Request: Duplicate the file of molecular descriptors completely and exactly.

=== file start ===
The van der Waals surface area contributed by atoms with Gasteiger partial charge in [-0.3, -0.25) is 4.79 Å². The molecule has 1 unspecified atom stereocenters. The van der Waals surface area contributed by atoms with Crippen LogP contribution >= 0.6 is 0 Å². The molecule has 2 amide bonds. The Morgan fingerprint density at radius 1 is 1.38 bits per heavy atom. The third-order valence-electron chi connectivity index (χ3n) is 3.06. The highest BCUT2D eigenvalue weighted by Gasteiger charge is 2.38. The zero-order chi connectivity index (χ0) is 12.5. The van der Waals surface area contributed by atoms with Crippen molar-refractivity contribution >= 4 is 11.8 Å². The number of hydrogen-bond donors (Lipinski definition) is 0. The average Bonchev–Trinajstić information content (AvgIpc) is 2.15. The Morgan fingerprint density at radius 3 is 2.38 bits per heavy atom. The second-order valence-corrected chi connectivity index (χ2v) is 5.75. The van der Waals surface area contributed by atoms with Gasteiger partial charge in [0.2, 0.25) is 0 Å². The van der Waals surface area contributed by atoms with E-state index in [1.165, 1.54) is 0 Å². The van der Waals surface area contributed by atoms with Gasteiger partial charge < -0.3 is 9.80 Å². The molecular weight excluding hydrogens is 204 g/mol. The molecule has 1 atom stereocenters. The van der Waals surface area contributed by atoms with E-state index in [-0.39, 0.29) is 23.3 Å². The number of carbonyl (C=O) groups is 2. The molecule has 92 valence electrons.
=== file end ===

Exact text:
The van der Waals surface area contributed by atoms with Gasteiger partial charge in [-0.3, -0.25) is 4.79 Å². The molecule has 1 unspecified atom stereocenters. The van der Waals surface area contributed by atoms with Crippen LogP contribution >= 0.6 is 0 Å². The molecule has 2 amide bonds. The Morgan fingerprint density at radius 1 is 1.38 bits per heavy atom. The third-order valence-electron chi connectivity index (χ3n) is 3.06. The highest BCUT2D eigenvalue weighted by Gasteiger charge is 2.38. The zero-order chi connectivity index (χ0) is 12.5. The van der Waals surface area contributed by atoms with Crippen molar-refractivity contribution >= 4 is 11.8 Å². The number of hydrogen-bond donors (Lipinski definition) is 0. The average Bonchev–Trinajstić information content (AvgIpc) is 2.15. The Morgan fingerprint density at radius 3 is 2.38 bits per heavy atom. The second-order valence-corrected chi connectivity index (χ2v) is 5.75. The van der Waals surface area contributed by atoms with Gasteiger partial charge in [0.2, 0.25) is 0 Å². The van der Waals surface area contributed by atoms with E-state index in [1.165, 1.54) is 0 Å². The van der Waals surface area contributed by atoms with Gasteiger partial charge < -0.3 is 9.80 Å². The molecular weight excluding hydrogens is 204 g/mol. The molecule has 1 atom stereocenters. The van der Waals surface area contributed by atoms with E-state index in [-0.39, 0.29) is 23.3 Å². The number of carbonyl (C=O) groups is 2. The molecule has 92 valence electrons.